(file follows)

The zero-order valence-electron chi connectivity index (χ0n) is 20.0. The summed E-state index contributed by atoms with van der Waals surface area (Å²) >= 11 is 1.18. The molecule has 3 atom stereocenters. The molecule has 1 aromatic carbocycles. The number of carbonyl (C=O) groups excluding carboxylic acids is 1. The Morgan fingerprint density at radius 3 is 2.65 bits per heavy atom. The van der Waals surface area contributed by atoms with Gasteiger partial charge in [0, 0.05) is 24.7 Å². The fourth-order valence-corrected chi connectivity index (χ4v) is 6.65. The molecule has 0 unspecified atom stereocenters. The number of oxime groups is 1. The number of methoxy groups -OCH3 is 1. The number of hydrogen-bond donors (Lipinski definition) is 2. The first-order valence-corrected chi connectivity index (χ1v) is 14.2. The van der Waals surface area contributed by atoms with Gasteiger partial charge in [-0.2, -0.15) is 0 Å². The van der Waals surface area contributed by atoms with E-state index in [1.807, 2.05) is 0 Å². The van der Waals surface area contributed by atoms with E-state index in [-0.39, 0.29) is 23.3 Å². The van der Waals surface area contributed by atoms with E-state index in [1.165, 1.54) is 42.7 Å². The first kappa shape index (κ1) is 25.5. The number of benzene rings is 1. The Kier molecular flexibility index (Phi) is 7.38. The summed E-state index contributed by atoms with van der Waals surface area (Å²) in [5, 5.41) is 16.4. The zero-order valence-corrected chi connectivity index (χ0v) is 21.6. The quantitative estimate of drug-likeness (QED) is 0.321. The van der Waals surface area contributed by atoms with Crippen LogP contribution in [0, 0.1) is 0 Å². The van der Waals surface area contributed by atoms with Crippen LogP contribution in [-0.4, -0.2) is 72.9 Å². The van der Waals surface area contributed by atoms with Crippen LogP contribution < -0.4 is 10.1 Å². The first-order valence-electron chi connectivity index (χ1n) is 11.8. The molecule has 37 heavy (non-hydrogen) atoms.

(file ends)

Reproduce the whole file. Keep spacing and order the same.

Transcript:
The zero-order valence-electron chi connectivity index (χ0n) is 20.0. The summed E-state index contributed by atoms with van der Waals surface area (Å²) >= 11 is 1.18. The molecule has 3 atom stereocenters. The molecule has 1 aromatic carbocycles. The number of carbonyl (C=O) groups excluding carboxylic acids is 1. The Morgan fingerprint density at radius 3 is 2.65 bits per heavy atom. The van der Waals surface area contributed by atoms with Gasteiger partial charge in [0, 0.05) is 24.7 Å². The fourth-order valence-corrected chi connectivity index (χ4v) is 6.65. The molecule has 0 unspecified atom stereocenters. The number of oxime groups is 1. The number of methoxy groups -OCH3 is 1. The number of hydrogen-bond donors (Lipinski definition) is 2. The first-order valence-corrected chi connectivity index (χ1v) is 14.2. The van der Waals surface area contributed by atoms with Gasteiger partial charge in [-0.2, -0.15) is 0 Å². The van der Waals surface area contributed by atoms with E-state index in [1.807, 2.05) is 0 Å². The van der Waals surface area contributed by atoms with E-state index in [-0.39, 0.29) is 23.3 Å². The van der Waals surface area contributed by atoms with E-state index in [1.165, 1.54) is 42.7 Å². The first kappa shape index (κ1) is 25.5. The number of benzene rings is 1. The Kier molecular flexibility index (Phi) is 7.38. The summed E-state index contributed by atoms with van der Waals surface area (Å²) in [5, 5.41) is 16.4. The zero-order valence-corrected chi connectivity index (χ0v) is 21.6. The quantitative estimate of drug-likeness (QED) is 0.321. The van der Waals surface area contributed by atoms with Crippen LogP contribution in [0, 0.1) is 0 Å². The van der Waals surface area contributed by atoms with Crippen LogP contribution in [-0.4, -0.2) is 72.9 Å². The van der Waals surface area contributed by atoms with Crippen LogP contribution < -0.4 is 10.1 Å². The first-order valence-electron chi connectivity index (χ1n) is 11.8. The molecule has 37 heavy (non-hydrogen) atoms.